so my conclusion is that science 2.0 is like the vista compared to the science 1.0 (who is the 95)

    (vista still was full of errors and such so maybe take windows 7 as example ;-) )
    Win95 and Vista are both still essentially the same type of operating system, so nothing new.    Punchcards to magnetic storage was a big leap for the home market and that made computers ubiquitous.
    Science 2.0 is a change in the basics of how things have been done as well, but when people get 5 out of 7 totally wrong in an article written in 2010, I guess I need to write a book.
    "...when people get 5 out of 7 totally wrong in an article written in 2010, I guess I need to write a book."

    Yes, I think you do! :-)
    Bente Lilja Bye is the author of Lilja - A bouquet of stories about the Earth
    seeing i was wrong , i guess i'll have to buy that book :p
    ha ha ... well, not wrong.   Sometimes things take on a definition of their own.   I used to correct journalists who used 'begs the question' as 'requiring that the question be asked' but finally gave up on it.   I may have to give up on Science 2.0 not being open access also.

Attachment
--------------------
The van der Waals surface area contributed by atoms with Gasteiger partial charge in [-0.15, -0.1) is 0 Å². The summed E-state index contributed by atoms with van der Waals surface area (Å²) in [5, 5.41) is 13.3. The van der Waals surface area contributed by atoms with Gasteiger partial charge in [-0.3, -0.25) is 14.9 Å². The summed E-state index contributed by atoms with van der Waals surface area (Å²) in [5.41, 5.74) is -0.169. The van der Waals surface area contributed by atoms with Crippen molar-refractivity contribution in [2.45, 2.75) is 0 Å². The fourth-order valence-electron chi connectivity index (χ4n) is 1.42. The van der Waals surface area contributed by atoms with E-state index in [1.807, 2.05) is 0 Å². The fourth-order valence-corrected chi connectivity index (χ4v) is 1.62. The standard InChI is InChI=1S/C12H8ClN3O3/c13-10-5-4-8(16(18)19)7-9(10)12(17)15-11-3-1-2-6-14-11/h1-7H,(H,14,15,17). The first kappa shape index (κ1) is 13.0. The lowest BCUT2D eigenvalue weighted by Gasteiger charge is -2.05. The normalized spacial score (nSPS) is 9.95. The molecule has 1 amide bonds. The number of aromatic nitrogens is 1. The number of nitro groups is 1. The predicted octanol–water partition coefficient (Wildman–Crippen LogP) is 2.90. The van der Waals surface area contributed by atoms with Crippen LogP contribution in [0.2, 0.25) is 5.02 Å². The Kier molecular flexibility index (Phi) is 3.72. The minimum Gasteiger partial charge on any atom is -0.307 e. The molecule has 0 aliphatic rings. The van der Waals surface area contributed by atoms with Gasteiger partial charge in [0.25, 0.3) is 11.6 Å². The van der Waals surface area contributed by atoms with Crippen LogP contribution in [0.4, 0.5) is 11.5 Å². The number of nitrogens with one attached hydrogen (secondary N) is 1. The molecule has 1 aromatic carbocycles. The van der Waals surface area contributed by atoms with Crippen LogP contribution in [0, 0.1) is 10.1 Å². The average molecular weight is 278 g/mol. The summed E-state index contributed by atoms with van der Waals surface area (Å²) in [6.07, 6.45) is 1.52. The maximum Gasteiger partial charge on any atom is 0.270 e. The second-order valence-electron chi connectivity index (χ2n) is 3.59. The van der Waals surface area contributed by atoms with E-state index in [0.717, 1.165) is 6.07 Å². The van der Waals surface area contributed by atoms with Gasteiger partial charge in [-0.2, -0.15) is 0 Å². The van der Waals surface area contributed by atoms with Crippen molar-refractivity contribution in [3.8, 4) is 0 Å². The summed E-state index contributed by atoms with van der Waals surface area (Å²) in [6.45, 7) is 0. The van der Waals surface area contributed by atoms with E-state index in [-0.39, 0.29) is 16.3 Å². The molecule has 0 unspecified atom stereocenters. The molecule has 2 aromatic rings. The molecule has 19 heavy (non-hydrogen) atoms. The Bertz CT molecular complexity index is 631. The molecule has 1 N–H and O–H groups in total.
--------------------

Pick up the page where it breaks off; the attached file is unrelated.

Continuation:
maybe its better to describe the difference between science 1.0 en science 2.0 like the current hard-drives , who uses magnetic forces to inscribe information on a disk , and the new form of holographic storage that uses a laser to inscibe information on a durable gel. further difference between Hard-drive en holographic drive is that the hard-drive only stores information in a 2D plane while holographic stores information in 3D.
    Science developed the same way as most armies: money talks, merit walks.  It is exceedingly rare to find any scientist before the 20th century who was not from the 'right' kind of family or who did not have a wealthy sponsor.

    In the early days of computing, the computer was in a special room attended by people in white coats.  For a long time access was via paperwork - special forms or punched cards.  Even when the teletype was used as a terminal, access to the terminal was restricted to specialists.

    Today, any ordinary person can build or buy a computer and gain access to millions of sites with scientific data.  For me, science 1.0 is restricted to an elite, an 'old boys' network.  Science 2.0 is an open access network where merit is earned through public demonstration of scientific skills.